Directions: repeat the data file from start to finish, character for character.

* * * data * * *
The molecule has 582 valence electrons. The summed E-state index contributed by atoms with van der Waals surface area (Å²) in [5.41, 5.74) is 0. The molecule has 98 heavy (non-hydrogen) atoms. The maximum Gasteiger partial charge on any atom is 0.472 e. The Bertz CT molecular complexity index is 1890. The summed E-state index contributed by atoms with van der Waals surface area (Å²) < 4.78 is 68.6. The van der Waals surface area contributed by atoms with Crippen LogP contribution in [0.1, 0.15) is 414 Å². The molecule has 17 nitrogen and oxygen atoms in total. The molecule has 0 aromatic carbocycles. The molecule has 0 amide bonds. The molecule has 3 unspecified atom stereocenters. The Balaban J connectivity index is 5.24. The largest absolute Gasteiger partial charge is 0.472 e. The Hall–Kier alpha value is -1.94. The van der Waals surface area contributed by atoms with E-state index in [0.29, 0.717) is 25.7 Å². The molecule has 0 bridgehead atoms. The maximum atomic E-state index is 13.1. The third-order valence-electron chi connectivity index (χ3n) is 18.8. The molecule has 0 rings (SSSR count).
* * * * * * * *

The molecule has 582 valence electrons. The summed E-state index contributed by atoms with van der Waals surface area (Å²) in [5.41, 5.74) is 0. The molecule has 98 heavy (non-hydrogen) atoms. The maximum Gasteiger partial charge on any atom is 0.472 e. The Bertz CT molecular complexity index is 1890. The summed E-state index contributed by atoms with van der Waals surface area (Å²) < 4.78 is 68.6. The van der Waals surface area contributed by atoms with Crippen LogP contribution in [0.1, 0.15) is 414 Å². The molecule has 17 nitrogen and oxygen atoms in total. The molecule has 0 aromatic carbocycles. The molecule has 0 amide bonds. The molecule has 3 unspecified atom stereocenters. The Balaban J connectivity index is 5.24. The largest absolute Gasteiger partial charge is 0.472 e. The Hall–Kier alpha value is -1.94. The van der Waals surface area contributed by atoms with E-state index in [0.29, 0.717) is 25.7 Å². The molecule has 0 bridgehead atoms. The maximum atomic E-state index is 13.1. The third-order valence-electron chi connectivity index (χ3n) is 18.8. The molecule has 0 rings (SSSR count).